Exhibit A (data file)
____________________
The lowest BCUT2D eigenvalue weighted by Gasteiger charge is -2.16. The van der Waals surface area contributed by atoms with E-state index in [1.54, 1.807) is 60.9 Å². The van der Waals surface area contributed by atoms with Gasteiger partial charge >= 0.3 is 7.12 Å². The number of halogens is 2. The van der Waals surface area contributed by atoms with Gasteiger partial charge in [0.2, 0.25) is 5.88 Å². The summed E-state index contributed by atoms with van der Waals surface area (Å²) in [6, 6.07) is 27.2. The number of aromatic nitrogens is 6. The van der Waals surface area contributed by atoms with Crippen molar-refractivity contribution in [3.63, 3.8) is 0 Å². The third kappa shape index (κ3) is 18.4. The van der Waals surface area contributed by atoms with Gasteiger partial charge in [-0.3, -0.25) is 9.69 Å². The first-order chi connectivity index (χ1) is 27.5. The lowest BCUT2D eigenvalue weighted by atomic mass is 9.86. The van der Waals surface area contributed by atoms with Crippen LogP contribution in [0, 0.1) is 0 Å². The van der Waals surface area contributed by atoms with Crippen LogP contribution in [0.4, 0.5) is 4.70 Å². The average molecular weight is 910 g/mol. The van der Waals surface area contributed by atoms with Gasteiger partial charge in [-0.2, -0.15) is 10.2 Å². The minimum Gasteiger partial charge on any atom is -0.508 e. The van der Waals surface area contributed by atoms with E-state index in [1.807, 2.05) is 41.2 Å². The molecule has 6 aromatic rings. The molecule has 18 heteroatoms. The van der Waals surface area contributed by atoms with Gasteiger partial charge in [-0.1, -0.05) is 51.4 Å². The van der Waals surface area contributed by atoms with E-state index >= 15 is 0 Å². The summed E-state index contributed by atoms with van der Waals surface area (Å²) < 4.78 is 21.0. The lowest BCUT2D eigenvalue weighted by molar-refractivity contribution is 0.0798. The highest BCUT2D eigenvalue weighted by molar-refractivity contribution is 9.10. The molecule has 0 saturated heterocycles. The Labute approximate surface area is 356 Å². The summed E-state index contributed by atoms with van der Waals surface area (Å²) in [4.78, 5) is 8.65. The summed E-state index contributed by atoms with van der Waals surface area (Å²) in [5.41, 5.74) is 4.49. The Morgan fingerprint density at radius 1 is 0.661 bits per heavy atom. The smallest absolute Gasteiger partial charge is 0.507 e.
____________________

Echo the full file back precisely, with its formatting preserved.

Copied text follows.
The lowest BCUT2D eigenvalue weighted by Gasteiger charge is -2.16. The van der Waals surface area contributed by atoms with E-state index in [1.54, 1.807) is 60.9 Å². The van der Waals surface area contributed by atoms with Gasteiger partial charge >= 0.3 is 7.12 Å². The number of halogens is 2. The van der Waals surface area contributed by atoms with Gasteiger partial charge in [0.2, 0.25) is 5.88 Å². The summed E-state index contributed by atoms with van der Waals surface area (Å²) in [6, 6.07) is 27.2. The number of aromatic nitrogens is 6. The van der Waals surface area contributed by atoms with Crippen molar-refractivity contribution in [3.63, 3.8) is 0 Å². The third kappa shape index (κ3) is 18.4. The van der Waals surface area contributed by atoms with Gasteiger partial charge in [-0.3, -0.25) is 9.69 Å². The first-order chi connectivity index (χ1) is 27.5. The lowest BCUT2D eigenvalue weighted by atomic mass is 9.86. The van der Waals surface area contributed by atoms with Crippen LogP contribution in [0, 0.1) is 0 Å². The van der Waals surface area contributed by atoms with Crippen LogP contribution in [0.4, 0.5) is 4.70 Å². The average molecular weight is 910 g/mol. The van der Waals surface area contributed by atoms with Gasteiger partial charge in [-0.2, -0.15) is 10.2 Å². The minimum Gasteiger partial charge on any atom is -0.508 e. The van der Waals surface area contributed by atoms with E-state index in [1.807, 2.05) is 41.2 Å². The molecule has 6 aromatic rings. The molecule has 18 heteroatoms. The van der Waals surface area contributed by atoms with Gasteiger partial charge in [-0.1, -0.05) is 51.4 Å². The van der Waals surface area contributed by atoms with E-state index >= 15 is 0 Å². The summed E-state index contributed by atoms with van der Waals surface area (Å²) < 4.78 is 21.0. The lowest BCUT2D eigenvalue weighted by molar-refractivity contribution is 0.0798. The highest BCUT2D eigenvalue weighted by molar-refractivity contribution is 9.10. The molecule has 0 saturated heterocycles. The Labute approximate surface area is 356 Å². The summed E-state index contributed by atoms with van der Waals surface area (Å²) in [4.78, 5) is 8.65. The summed E-state index contributed by atoms with van der Waals surface area (Å²) in [5.41, 5.74) is 4.49. The Morgan fingerprint density at radius 1 is 0.661 bits per heavy atom. The smallest absolute Gasteiger partial charge is 0.507 e.